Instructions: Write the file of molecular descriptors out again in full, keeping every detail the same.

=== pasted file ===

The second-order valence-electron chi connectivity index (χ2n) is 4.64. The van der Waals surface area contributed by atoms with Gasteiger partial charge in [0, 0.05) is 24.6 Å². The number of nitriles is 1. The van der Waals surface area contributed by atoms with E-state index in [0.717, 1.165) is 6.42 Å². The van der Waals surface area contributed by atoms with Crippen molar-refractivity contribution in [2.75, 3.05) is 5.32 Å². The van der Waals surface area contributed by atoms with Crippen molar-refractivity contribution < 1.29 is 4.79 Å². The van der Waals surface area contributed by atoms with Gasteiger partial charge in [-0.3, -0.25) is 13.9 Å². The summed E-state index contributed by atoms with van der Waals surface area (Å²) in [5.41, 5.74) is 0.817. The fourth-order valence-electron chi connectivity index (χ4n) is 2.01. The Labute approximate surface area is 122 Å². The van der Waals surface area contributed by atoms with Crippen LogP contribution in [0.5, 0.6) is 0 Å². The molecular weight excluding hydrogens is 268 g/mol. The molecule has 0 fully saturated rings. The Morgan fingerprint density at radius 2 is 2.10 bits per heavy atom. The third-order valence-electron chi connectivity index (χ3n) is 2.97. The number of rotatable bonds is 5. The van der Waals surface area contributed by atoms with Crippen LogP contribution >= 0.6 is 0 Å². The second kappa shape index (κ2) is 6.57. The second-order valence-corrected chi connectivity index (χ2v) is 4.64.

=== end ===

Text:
The second-order valence-electron chi connectivity index (χ2n) is 4.64. The van der Waals surface area contributed by atoms with Gasteiger partial charge in [0, 0.05) is 24.6 Å². The number of nitriles is 1. The van der Waals surface area contributed by atoms with E-state index in [0.717, 1.165) is 6.42 Å². The van der Waals surface area contributed by atoms with Crippen molar-refractivity contribution in [2.75, 3.05) is 5.32 Å². The van der Waals surface area contributed by atoms with Crippen molar-refractivity contribution < 1.29 is 4.79 Å². The van der Waals surface area contributed by atoms with Gasteiger partial charge in [-0.3, -0.25) is 13.9 Å². The summed E-state index contributed by atoms with van der Waals surface area (Å²) in [5.41, 5.74) is 0.817. The fourth-order valence-electron chi connectivity index (χ4n) is 2.01. The Labute approximate surface area is 122 Å². The van der Waals surface area contributed by atoms with Crippen LogP contribution in [0.5, 0.6) is 0 Å². The molecular weight excluding hydrogens is 268 g/mol. The molecule has 0 fully saturated rings. The Morgan fingerprint density at radius 2 is 2.10 bits per heavy atom. The third-order valence-electron chi connectivity index (χ3n) is 2.97. The number of rotatable bonds is 5. The van der Waals surface area contributed by atoms with Crippen LogP contribution >= 0.6 is 0 Å². The second kappa shape index (κ2) is 6.57. The second-order valence-corrected chi connectivity index (χ2v) is 4.64.